You know, some people just enjoy that process that you go through, trying to achieve that final goal. For other people, when you’re talking about some of these apps, you just go there, John. They’re playing and they’re in lots of different experiences where you can get these different rewards.

And I think when you actually build it all up, it can make a significant difference to people’s lives. I know in our example, we’ve got whole families playing our games, and they’re playing them together and they’re building up that pot together, because actually it means at the end of the month there’s an extra $50. 

John Koetsier: Wow.

Dan Beasley: And that’s the difference between having a treat night with pizzas or not. So there’s lots of different motivations. And we see this going through our community and they tell us all these fantastic stories. And we’ve had people set up businesses, you know, side hustles with prizes that they won through our games.

John Koetsier: Dan, that’s a great answer and super insightful. Thank you. I can’t stop thinking about the white polar bear in the background. I’ve got this phrase, ‘Don’t think about the white polar bear’ … but turning it back over to you, Peggy.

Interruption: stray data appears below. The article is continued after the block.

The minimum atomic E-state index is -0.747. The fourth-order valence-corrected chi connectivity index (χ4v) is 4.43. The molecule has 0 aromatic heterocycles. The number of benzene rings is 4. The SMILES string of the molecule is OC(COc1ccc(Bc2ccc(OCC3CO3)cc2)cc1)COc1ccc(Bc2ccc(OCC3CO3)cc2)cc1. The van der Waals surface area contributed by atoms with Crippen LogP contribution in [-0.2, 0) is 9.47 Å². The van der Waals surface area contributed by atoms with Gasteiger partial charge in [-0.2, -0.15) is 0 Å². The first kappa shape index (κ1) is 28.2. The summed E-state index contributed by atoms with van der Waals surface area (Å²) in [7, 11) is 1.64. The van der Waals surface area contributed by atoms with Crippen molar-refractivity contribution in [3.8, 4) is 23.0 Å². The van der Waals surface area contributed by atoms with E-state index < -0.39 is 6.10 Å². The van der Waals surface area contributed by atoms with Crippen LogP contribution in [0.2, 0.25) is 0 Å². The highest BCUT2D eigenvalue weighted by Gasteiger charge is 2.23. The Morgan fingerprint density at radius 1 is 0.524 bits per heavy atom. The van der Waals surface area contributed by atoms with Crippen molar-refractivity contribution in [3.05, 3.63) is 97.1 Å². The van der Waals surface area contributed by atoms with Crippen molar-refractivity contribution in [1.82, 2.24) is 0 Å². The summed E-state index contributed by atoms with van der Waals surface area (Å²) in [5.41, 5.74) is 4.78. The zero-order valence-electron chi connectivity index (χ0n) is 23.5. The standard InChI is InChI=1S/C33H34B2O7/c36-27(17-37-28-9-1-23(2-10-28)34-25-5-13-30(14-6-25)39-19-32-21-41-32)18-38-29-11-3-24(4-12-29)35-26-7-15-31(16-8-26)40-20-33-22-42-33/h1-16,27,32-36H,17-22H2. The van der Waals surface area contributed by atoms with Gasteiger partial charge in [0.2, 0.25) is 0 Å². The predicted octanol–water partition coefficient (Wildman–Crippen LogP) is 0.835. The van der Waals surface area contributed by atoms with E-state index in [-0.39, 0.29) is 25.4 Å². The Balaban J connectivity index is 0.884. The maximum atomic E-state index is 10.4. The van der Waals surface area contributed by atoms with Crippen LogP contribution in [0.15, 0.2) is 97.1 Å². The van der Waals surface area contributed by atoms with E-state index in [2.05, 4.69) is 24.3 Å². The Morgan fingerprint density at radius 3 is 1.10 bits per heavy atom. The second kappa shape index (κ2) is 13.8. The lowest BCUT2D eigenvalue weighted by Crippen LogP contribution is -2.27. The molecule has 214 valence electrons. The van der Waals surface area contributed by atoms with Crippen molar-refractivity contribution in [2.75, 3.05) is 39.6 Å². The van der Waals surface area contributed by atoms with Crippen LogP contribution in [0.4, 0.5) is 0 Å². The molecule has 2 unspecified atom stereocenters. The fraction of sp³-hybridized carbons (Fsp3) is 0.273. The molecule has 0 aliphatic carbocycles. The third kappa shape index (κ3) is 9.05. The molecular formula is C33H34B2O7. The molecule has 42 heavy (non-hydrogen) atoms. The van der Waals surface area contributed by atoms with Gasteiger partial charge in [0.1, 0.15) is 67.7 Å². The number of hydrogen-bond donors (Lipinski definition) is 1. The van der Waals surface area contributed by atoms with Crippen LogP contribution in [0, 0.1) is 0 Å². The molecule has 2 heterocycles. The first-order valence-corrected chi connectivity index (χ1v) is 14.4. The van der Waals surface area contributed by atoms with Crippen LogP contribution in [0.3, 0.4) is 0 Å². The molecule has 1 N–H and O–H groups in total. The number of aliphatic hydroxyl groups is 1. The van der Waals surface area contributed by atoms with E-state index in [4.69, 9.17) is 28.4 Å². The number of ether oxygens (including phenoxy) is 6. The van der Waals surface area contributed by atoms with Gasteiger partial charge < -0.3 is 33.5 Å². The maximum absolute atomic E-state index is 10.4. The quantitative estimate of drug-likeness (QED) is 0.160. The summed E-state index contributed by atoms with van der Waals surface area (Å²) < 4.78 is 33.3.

Peggy Anne Salz: Don’t focus on it, John. Don’t think about it. Don’t think about it.

John Koetsier: Ah, there you go Dan, perfect. 

Peggy Anne Salz: There we go. But you did have a great segue, you know, you were talking about prizes and you are a convert. Product is the new marketing. Retention is the prize. Retention is the growth. That’s great, but I’d like to put some numbers around this, right, because we’re talking about it being valuable. It’s obviously a valuable experience. That’s how you have the audiences and that’s how everything sort of — it’s fueled by that.

But what are you actually seeing? And what metrics are you focused on? 

Dan Beasley: I mean, like most studios, we pay a lot of [attention] to the usual retention and monetization metrics. You know, Day 1, Day 7, Day 28.